- Roast the pork for 20 minutes, then bring the temperature down to 375F/190C and roast 1 hour 10 minutes or until the meat thermometer registers 145F-150F.
- Let it rest for 10-15 minutes and serve with mashed or roasted potatoes.
- Alternatively, cool it in the fridge overnight, slice thinly and serve it cold as a starter.
Now let me introduce another blogger who is oh… so… adorable-Natasha of Natasha’s Kitchen.
This girl’s blog was the first Russian/Ukrainian blog I found and fell in love with. She doesn’t know it but her blog is partially to blame for me starting up as a blogger. One inspirational lady…ahem…I mean girl…she is really young.
Today Natasha is sharing one of the cornerstones of Ukrainian Christmas dishes. This dish Kutia is steeped in century old traditions. Here is what she writes, “Kutia (Kutya) is a traditional Christmas wheat berry pudding with dried apricots and toasted almonds. It is popular in Ukraine, Russia and various other parts of Eastern Europe. It’s a very special dish that is served on Christmas eve. We’ve been working on developing this recipe for the past few years to recreate a childhood memory from Ukraine. “
Kutia is usually eaten in the beginning of a long Christmas Eve meal.
This girl is all about simple, accessible recipes for busy moms that don’t like to compromise on taste. Natasha and I met in London when she was visiting Europe and had lovely time together. One of the perks of this blogging thing is meeting new friends and kindred spirits all over the world. Natasha’s got a gorgeous family, beautiful smile and a bucketful of authentic Russian and Ukrainian recipes. Here is her take on the famous pierogi. “One of the most common foods you will find in Eastern Europe is Pierogies. The choice of fillings is insane, some are made mostly in the summer and the ones with potatoes are usually made as comfort foods in the winter time. They were a fancy treat for us growing up as kids, especially on Christmas day. Now that I am a mom, I love recreating those memories with them.”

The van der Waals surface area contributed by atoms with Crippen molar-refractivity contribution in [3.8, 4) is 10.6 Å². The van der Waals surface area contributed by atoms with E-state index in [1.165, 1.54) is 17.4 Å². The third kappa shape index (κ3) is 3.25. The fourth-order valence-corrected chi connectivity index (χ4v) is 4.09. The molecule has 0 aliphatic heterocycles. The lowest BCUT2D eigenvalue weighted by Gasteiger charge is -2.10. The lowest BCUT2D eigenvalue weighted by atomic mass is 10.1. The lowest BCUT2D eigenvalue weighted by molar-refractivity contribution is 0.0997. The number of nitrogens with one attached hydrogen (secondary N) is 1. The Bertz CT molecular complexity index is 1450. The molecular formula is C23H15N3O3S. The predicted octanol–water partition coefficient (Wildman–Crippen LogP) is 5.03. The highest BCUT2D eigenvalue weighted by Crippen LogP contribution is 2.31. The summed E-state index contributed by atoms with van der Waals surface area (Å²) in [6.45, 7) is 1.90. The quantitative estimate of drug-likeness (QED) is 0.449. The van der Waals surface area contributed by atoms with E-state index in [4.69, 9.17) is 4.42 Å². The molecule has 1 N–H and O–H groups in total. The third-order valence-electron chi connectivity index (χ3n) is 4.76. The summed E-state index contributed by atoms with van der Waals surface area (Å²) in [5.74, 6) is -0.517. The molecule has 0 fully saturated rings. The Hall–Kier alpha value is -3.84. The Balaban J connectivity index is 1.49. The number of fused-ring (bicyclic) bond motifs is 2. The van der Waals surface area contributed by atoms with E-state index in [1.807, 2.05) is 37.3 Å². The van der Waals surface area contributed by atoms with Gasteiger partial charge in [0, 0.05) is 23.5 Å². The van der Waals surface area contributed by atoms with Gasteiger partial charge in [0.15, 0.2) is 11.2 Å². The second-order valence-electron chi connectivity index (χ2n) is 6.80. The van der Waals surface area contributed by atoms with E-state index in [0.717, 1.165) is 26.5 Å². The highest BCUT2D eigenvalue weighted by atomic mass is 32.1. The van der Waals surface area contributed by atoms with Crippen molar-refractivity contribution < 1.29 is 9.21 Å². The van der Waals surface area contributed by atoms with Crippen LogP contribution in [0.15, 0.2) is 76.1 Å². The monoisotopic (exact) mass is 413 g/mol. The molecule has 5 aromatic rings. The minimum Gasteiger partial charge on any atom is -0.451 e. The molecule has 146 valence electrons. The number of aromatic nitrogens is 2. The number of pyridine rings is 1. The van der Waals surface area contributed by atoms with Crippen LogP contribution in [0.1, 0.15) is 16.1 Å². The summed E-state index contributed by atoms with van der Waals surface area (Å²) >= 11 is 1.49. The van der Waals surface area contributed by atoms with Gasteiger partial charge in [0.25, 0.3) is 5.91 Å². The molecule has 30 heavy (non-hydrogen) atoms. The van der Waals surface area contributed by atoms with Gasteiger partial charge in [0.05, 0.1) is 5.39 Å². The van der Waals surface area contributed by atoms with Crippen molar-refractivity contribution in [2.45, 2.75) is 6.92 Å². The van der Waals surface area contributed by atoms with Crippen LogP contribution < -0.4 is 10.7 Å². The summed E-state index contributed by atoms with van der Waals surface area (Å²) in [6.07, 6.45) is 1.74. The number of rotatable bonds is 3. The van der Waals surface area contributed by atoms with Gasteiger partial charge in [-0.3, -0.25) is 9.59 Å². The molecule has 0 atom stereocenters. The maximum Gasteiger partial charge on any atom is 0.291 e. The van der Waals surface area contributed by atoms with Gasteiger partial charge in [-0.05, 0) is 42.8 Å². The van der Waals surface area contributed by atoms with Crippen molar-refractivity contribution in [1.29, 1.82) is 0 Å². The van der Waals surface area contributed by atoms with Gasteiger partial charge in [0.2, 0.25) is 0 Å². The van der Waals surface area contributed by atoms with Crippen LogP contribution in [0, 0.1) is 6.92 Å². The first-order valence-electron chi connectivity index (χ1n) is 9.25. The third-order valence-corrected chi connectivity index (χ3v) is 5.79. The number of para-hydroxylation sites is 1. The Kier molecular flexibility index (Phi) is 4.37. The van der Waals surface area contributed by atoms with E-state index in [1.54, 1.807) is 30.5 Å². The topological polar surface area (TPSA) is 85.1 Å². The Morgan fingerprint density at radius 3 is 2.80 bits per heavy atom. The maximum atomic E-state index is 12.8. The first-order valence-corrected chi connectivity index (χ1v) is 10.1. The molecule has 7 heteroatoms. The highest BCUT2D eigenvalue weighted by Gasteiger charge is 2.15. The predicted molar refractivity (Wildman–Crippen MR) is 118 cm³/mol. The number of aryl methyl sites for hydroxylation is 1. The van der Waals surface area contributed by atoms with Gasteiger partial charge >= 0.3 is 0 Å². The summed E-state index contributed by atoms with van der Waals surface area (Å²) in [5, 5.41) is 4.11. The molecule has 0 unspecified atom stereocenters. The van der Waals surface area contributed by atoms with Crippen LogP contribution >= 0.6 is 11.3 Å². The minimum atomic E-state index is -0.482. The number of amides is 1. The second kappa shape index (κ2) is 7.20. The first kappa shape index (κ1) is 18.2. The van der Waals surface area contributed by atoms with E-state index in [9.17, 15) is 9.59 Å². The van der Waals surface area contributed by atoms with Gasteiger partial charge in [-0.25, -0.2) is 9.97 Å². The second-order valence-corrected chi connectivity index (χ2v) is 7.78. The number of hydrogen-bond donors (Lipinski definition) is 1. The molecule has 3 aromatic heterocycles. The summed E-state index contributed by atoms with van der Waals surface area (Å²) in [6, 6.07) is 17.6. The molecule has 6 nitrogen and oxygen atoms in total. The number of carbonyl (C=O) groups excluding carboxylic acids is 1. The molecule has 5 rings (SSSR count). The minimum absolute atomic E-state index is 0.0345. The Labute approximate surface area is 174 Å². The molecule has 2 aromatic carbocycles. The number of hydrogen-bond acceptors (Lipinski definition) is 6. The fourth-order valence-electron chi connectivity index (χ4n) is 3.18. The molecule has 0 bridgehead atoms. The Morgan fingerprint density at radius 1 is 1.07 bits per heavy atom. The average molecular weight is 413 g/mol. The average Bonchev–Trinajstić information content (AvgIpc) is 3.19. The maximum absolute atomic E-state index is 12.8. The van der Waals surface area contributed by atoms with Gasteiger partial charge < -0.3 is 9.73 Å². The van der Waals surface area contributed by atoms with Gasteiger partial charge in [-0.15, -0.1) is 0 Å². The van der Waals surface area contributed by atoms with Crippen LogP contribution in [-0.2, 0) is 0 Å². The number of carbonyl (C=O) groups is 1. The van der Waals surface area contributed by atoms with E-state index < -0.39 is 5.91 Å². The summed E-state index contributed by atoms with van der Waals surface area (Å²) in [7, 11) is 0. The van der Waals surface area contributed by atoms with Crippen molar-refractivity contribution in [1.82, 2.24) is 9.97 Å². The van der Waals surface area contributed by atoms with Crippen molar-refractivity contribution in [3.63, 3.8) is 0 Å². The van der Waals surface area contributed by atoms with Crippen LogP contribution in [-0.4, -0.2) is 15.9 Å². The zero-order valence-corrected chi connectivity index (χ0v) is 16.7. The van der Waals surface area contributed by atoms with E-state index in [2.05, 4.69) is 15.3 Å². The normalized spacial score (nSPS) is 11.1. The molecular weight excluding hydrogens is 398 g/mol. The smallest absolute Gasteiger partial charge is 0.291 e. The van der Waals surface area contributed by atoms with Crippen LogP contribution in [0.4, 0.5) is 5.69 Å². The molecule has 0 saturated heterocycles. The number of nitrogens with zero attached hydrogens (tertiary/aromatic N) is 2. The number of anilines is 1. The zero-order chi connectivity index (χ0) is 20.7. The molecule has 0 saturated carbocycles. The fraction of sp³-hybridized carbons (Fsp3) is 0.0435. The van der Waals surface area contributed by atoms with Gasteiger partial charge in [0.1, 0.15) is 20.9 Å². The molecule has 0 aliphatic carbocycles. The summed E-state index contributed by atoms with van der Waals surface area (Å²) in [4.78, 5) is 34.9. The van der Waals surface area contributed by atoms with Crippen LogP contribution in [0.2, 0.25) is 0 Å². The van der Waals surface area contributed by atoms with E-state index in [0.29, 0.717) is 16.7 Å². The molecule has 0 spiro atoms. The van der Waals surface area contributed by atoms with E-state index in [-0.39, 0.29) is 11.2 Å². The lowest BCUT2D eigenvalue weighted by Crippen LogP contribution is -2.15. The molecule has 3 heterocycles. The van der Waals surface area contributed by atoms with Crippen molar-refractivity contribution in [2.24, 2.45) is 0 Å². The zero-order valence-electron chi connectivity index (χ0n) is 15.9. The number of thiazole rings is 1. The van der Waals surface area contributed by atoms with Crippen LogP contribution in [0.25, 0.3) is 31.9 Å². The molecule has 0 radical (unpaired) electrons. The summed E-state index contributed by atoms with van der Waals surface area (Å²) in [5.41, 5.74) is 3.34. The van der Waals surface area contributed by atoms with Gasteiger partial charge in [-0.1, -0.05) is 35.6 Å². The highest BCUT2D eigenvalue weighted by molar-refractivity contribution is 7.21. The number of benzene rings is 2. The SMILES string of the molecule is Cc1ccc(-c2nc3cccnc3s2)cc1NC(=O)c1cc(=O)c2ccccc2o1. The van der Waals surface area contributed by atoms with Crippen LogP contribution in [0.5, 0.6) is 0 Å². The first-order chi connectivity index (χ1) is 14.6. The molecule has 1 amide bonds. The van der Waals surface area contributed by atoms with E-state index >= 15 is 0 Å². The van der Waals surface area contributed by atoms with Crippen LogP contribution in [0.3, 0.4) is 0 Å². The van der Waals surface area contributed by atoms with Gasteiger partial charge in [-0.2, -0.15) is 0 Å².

Here is Katya of Little Broken, my newest discovery.
I love her blog-fresh, healthy and delicious recipes coupled with charm and good sense is always a great recipe for success. Katya is sharing with us something sweet-Rugelach.
That’s how she describes why this recipe is special to her. “Poppyseed Rugelach is one of my favorite holiday desserts! Brings back many memories from my childhood, especially around the Christmas time when my mom would start bright and early in the day by making the dough and the filling, usually consisting of nuts and some type of dry fruit. It was usually a whole family affair! Everyone had a task and was involved in some way or another. I went with a traditional poppyseed filling for this specific recipe, which is another traditional Russian favorite. This is a simple dessert but festive at the same time. Make it your own by creating your own filling!”
And here is another version of Rugelach or as it is called in Russian Rogaliki brought to you by Tatyana of Tatyana’s Everyday Food.
This young lady is so talented she’s made appearances on NBC’s Today Show to share her love for Russian and Ukrainian food and now maintains a popular YouTube channel. Here she writes about why this recipe is so special to her. “Rogaliki cookies always bring back warm, Christmas memories of my mother and I shaping these cookies together in our small kitchen! We would make a huge batch of cookie dough and work together for hours. The sweet aroma of rogaliki would waft through our kitchen and I usually had half a dozen before they even cooled off! These buttery and sweet cookies were always served with tea after dinner on Christmas Eve in our family! Fill with your favorite fruit preserves and watch my video tutorial for step-by-step instructions!”
And finally here is Marina of Let the Baking Begin.
Marina and I never met in person but we talked enough to know that if given opportunity we’d become fast friends. I am also a huge fan of her blog-jaw dropping photography and delicious recipes with clear, step-by-step directions. This recipe for “oreshki”-buttery walnut shaped cookies filled with dulce de leche or cream- is dear to every Slavic person. We all grew up eating them for special occasions. “These oreshki were always part of the dessert trays around holidays or big celebrations. As a teenager I re-wrote my mom’s recipe book so that when I get married I didn’t have to call my mom for this or that recipe. The oreshki recipe was the first one I made sure to write down. Not too surprising though, when I was a kid I wanted to eat the Dulce de Leche filling by the spoon… “
So here you have it. An array of authentic dishes from our virtual table to yours. We hope your Christmas is merry and bright!